The new UK register of overseas entities is now live4 August 2022
"Overseas entities will now be prevented from acquiring UK property unless registered at Companies House on the new UK register of overseas entities. Failure to do so or to update the register will impact upon their ability to deal with their property"
Broadly, overseas entities will now be prevented from acquiring UK property unless registered at Companies House on the new UK register of overseas entities. Failure to do so or to update the register will impact upon their ability to deal with their property, i.e. transfer, grant leases or charge the property. This is relevant to all entities based outside the UK, including those based in the Channel Islands. Failure to comply with the Act is potentially a criminal offence for an entity and its officers, punishable by a fine and/or imprisonment.
The aim of the legislation is to identify who owns or controls overseas companies and other legal entities that hold UK property in a bid to enhance transparency and combat economic crime, such as money laundering.
The following briefing concerns property located in England and Wales only.
1. Registration at the Land Registry
From and including 5 September 2022, an overseas entity will be prevented from applying to become the registered owner of a UK freehold estate or a leasehold estate granted for more than seven years (a “qualifying estate”), unless it is a “registered overseas entity” or an “exempt overseas entity”. An “exempt overseas entity” is yet to be defined by legislation.
An overseas entity is a company, partnership or other entity each being a legal person governed by the law of a country outside the UK.
Once the overseas entity is registered as owner, a restriction will be placed on the title register preventing the overseas entity from dealing with the property i.e. transferring, granting leases and charging the property, unless it is a “registered overseas entity” at the time of the disposition. This is subject to limited exceptions.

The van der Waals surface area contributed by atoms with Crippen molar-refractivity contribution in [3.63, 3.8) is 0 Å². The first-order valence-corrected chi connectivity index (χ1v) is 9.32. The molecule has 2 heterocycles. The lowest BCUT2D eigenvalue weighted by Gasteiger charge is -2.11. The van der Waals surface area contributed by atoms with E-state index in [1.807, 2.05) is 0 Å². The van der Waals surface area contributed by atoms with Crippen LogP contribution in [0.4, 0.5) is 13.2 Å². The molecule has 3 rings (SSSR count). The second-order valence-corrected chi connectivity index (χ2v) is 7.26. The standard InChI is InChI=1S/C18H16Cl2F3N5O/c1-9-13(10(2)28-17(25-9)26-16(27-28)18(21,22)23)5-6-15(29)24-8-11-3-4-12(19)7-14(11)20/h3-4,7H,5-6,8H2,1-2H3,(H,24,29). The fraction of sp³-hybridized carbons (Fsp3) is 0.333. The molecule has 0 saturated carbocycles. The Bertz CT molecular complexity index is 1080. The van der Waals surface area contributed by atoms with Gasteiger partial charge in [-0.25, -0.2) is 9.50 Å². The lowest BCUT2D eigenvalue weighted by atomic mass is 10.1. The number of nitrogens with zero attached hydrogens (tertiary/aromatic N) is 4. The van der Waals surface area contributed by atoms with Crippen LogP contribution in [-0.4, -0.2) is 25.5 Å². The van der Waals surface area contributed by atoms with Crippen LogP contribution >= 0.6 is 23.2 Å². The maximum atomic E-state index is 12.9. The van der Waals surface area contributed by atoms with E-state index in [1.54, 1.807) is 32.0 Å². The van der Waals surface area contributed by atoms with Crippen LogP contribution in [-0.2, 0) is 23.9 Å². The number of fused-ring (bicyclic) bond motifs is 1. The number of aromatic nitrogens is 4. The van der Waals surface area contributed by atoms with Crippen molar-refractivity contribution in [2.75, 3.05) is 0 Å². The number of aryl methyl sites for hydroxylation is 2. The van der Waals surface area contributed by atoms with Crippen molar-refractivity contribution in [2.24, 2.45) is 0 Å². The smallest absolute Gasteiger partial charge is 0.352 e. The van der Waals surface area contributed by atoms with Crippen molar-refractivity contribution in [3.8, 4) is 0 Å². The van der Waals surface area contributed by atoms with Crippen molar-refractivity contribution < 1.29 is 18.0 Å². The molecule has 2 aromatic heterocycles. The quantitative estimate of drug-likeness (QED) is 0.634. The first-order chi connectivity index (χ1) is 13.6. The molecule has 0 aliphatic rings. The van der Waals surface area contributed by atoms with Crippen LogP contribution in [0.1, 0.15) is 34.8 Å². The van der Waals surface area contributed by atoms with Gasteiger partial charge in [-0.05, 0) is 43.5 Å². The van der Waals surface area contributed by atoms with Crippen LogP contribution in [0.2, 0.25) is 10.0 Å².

2. Registration at Companies House – becoming a “registered overseas entity”
To become a “registered overseas entity”, an overseas entity will need to provide to Companies House information regarding its beneficial owners. Companies House has provided guidance on the information that needs to be submitted here.
A “beneficial owner” includes a person who:
- directly or indirectly holds more than 25% of the shares or voting rights in an entity;
- directly or indirectly can appoint or remove a majority of its directors; or
- has the right to exercise, or actually exercises, significant influence or control over the entity.
A UK-regulated agent must complete verification checks on all beneficial owners no more than three months before registration. The overseas entities register is public, except for certain information such as personal data and some information where the beneficial owner is a trustee.
Once Companies House has processed the information provided, they will provide the overseas entity with an “overseas identity ID” to enable the overseas entity to register the property at the Land Registry.
Overseas entities have a duty to confirm or update the register annually within 14 days of the anniversary of their original registration at Companies House, in order for them to continue to be a registered overseas entity.
"Failure to comply with the Act is potentially a criminal offence for an entity and its officers, punishable by a fine and/or imprisonment."
3. Existing owners of a “qualifying estate”
An overseas entity that became the registered owner of a qualifying estate between (and including) 1 January 1999 and 31 July 2022 must become a registered overseas entity before 1 February 2023. The ability of the overseas entity to deal with the property will be subject to a restriction as described in point 1 above, with effect from 1 February 2023. This is subject to limited exceptions.
4. Disposals of qualifying estates between (and including) 28 February 2022 and 31 January 2023
Overseas entities must disclose to Companies House dispositions of qualifying estates made between (and including) the dates above, with limited exceptions.
5. Next steps
Any overseas entity that is intending to acquire UK property will need to factor in time to obtain the “overseas entity ID”, i.e. for it to collect the required information about its beneficial owners, to have this information verified by a UK-regulated agent and for Companies House to process the information.
Those transacting with overseas entities should include contractual provisions to protect their position should the overseas entity not have its “overseas entity ID” at the relevant time.
Trainee Solicitor, Emily Harper also contributed to this article.